153 research outputs found

    Heat transfer in the tip region of a rotor blade simulator

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    The measurement of mass transfer from cavities is discussed with emphasis on the effect of cavity orientations relative to the main flow direction. A finite difference computation for turbulent air flow and heat transfer over a two-dimensional shrouded rectangular cavity is discussed

    Heat transfer in the tip region of a rotor blade simulator

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    The objective of this study of heat transfer in the tip region of a rotor blade simulator is to acquire, through experimental and computational approaches, improved understanding of the nature of the flow and convective heat transfer in the blade tip region. Such information should enable designers to make more accurate predictions of performance and durability, and should support the future development of improved blade tip cooling schemes

    Green tea polyphenols supplementation and Tai Chi exercise for postmenopausal osteopenic women: safety and quality of life report

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    <p>Abstract</p> <p>Background</p> <p>Evidence suggests that both green tea polyphenols (GTP) and Tai Chi (TC) exercise may benefit bone health in osteopenic women. However, their safety in this population has never been systematically investigated. In particular, there have been hepatotoxicity concerns related to green tea extract. This study was to evaluate the safety of 24 weeks of GTP supplementation combined with TC exercise in postmenopausal osteopenic women, along with effects on quality of life in this population.</p> <p>Methods</p> <p>171 postmenopausal women with osteopenia were randomly assigned to 4 treatment arms for 24 weeks: (1) Placebo (500 mg starch/day), (2) GTP (500 mg GTP/day), (3) Placebo + TC (placebo plus TC training at 60 min/session, 3 sessions/week), and (4) GTP + TC (GTP plus TC training). Safety was examined by assessing liver enzymes (aspartate aminotransferase, alanine aminotransferase), alkaline phosphatase, and total bilirubin at baseline and every 4 weeks. Kidney function (urea nitrogen and creatinine), calcium, and inorganic phosphorus were also assessed at the same times. Qualify of life using SF-36 questionnaire was evaluated at baseline, 12, and 24 weeks. A mixed model of repeated measures ANOVA was applied for analysis.</p> <p>Results</p> <p>150 subjects completed the study (12% attrition rate). The compliance rates for study agents and TC exercise were 89% and 83%, respectively. Neither GTP supplementation nor TC exercise affected liver or kidney function parameters throughout the study. No adverse event due to study treatment was reported by the participants. TC exercise significantly improved the scores for role-emotional and mental health of subjects, while no effect on quality of life was observed due to GTP supplementation.</p> <p>Conclusions</p> <p>GTP at a dose of 500 mg/day and/or TC exercise at 3 hr/week for 24 weeks appear to be safe in postmenopausal osteopenic women, particularly in terms of liver and kidney functions. TC exercise for 24 weeks (3 hr/wk) significantly improved quality of life in terms of role-emotional and mental health in these subjects. ClinicalTrials.gov identifier: NCT00625391.</p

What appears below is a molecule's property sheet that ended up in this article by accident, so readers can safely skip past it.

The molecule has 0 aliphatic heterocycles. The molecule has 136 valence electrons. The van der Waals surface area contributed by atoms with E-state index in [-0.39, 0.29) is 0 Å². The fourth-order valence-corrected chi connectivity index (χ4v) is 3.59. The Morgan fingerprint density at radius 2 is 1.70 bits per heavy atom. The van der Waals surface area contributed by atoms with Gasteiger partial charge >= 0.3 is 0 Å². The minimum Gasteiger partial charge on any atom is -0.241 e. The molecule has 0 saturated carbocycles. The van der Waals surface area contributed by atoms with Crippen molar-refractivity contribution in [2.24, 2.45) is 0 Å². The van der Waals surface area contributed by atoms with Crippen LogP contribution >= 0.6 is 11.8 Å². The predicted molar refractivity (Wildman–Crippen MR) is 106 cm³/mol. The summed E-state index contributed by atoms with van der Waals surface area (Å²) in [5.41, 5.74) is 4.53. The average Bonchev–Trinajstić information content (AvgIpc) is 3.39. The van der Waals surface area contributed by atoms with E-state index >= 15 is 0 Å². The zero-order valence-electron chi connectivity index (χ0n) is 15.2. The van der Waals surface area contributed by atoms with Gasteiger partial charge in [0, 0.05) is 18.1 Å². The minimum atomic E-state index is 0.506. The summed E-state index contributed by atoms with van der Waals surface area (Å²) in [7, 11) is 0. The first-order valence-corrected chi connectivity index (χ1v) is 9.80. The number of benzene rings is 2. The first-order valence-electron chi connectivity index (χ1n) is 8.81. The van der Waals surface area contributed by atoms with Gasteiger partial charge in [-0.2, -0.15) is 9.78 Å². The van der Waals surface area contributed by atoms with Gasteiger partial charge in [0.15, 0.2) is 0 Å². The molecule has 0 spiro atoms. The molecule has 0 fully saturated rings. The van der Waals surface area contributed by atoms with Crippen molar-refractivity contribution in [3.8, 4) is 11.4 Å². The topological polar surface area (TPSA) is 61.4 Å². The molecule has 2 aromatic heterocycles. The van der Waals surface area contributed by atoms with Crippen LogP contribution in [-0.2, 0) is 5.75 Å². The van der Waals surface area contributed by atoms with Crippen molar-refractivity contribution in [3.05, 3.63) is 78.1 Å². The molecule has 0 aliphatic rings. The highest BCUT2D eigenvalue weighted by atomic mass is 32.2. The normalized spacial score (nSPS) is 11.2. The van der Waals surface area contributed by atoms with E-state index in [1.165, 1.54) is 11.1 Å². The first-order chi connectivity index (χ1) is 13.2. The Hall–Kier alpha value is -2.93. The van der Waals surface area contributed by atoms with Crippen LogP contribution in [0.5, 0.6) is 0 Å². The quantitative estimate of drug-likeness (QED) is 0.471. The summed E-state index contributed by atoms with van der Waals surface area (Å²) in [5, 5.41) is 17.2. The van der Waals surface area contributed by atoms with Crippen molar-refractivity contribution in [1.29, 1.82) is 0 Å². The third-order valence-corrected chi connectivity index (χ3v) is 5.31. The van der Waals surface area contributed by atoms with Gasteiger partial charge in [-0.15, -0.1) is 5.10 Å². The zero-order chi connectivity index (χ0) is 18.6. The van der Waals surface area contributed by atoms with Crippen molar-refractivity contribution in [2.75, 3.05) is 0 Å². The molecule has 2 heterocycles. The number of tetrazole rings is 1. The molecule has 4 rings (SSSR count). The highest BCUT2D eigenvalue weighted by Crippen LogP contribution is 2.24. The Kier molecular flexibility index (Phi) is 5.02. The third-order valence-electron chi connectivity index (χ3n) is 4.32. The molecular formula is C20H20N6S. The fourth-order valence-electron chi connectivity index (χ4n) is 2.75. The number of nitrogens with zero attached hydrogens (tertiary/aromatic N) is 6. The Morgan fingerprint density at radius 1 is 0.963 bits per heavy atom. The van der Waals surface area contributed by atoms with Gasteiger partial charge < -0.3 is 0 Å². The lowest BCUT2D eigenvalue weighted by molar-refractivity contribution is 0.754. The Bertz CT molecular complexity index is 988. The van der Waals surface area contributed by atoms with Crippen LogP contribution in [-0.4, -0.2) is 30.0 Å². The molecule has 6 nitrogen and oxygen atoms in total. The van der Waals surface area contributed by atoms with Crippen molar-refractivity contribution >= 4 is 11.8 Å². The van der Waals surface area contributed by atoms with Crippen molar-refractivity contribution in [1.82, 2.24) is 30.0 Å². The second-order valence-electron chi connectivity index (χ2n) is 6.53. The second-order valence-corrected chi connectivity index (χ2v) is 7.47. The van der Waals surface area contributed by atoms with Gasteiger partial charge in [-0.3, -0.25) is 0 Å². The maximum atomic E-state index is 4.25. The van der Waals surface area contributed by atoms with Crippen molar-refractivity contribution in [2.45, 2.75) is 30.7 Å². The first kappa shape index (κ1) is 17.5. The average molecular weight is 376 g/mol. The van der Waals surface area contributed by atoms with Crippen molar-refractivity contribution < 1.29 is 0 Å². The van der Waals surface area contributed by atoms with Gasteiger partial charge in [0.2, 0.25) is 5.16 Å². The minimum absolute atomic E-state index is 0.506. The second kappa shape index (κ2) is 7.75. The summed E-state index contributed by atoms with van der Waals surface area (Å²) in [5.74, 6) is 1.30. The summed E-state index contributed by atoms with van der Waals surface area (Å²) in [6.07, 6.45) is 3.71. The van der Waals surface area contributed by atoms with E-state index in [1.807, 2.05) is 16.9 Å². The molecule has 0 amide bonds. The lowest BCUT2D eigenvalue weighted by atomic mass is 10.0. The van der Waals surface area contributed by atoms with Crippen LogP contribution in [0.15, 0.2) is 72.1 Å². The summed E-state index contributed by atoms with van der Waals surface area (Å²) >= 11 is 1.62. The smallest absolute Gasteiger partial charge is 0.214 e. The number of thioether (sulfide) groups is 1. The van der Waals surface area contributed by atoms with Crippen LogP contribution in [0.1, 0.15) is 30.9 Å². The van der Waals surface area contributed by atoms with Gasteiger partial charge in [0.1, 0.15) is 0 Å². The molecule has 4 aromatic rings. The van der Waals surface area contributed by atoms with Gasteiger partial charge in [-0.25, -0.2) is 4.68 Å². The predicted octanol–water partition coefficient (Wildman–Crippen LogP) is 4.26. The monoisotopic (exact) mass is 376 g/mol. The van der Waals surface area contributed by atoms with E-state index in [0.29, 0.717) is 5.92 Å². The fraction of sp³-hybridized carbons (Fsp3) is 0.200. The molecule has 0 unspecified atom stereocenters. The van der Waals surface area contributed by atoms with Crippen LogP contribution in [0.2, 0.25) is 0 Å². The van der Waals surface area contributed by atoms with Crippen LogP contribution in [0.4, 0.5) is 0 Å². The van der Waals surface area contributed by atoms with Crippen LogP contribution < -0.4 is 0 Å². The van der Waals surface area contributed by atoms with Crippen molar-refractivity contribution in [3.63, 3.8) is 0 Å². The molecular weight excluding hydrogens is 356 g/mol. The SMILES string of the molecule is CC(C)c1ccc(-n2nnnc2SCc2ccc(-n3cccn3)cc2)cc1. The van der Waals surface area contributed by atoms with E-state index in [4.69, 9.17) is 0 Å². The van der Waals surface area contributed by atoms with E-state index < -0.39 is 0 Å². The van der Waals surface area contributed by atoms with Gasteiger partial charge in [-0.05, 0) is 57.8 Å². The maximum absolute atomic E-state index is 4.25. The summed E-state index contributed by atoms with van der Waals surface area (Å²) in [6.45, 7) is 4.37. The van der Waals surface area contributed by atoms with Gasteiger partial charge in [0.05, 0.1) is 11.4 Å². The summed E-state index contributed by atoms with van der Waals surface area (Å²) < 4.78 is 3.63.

Enhanced Neointima Formation Following Arterial Injury in Immune Deficient Rag-1−/− Mice Is Attenuated by Adoptive Transfer of CD8+ T cells

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    T cells modulate neointima formation after arterial injury but the specific T cell population that is activated in response to arterial injury remains unknown. The objective of the study was to identify the T cell populations that are activated and modulate neointimal thickening after arterial injury in mice. Arterial injury in wild type C57Bl6 mice resulted in T cell activation characterized by increased CD4+CD44hi and CD8+CD44hi T cells in the lymph nodes and spleens. Splenic CD8+CD25+ T cells and CD8+CD28+ T cells, but not CD4+CD25+ and CD4+CD28+ T cells, were also significantly increased. Adoptive cell transfer of CD4+ or CD8+ T cells from donor CD8−/− or CD4−/− mice, respectively, to immune-deficient Rag-1−/− mice was performed to determine the T cell subtype that inhibits neointima formation after arterial injury. Rag-1−/− mice that received CD8+ T cells had significantly reduced neointima formation compared with Rag-1−/− mice without cell transfer. CD4+ T cell transfer did not reduce neointima formation. CD8+ T cells from CD4−/− mice had cytotoxic activity against syngeneic smooth muscle cells in vitro. The study shows that although both CD8+ T cells and CD4+ T cells are activated in response to arterial injury, adoptive cell transfer identifies CD8+ T cells as the specific and selective cell type involved in inhibiting neointima formation

    Flavonoids in prevention of diseases with respect to modulation of Ca-pump function

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    Flavonoids, natural phenolic compounds, are known as agents with strong antioxidant properties. In many diseases associated with oxidative/nitrosative stress and aging they provide multiple biological health benefits. Ca2+-ATPases belong to the main calcium regulating proteins involved in the balance of calcium homeostasis, which is impaired in oxidative/nitrosative stress and related diseases or aging. The mechanisms of Ca2+-ATPases dysfunction are discussed, focusing on cystein oxidation and tyrosine nitration. Flavonoids act not only as antioxidants but are also able to bind directly to Ca2+-ATPases, thus changing their conformation, which results in modulation of enzyme activity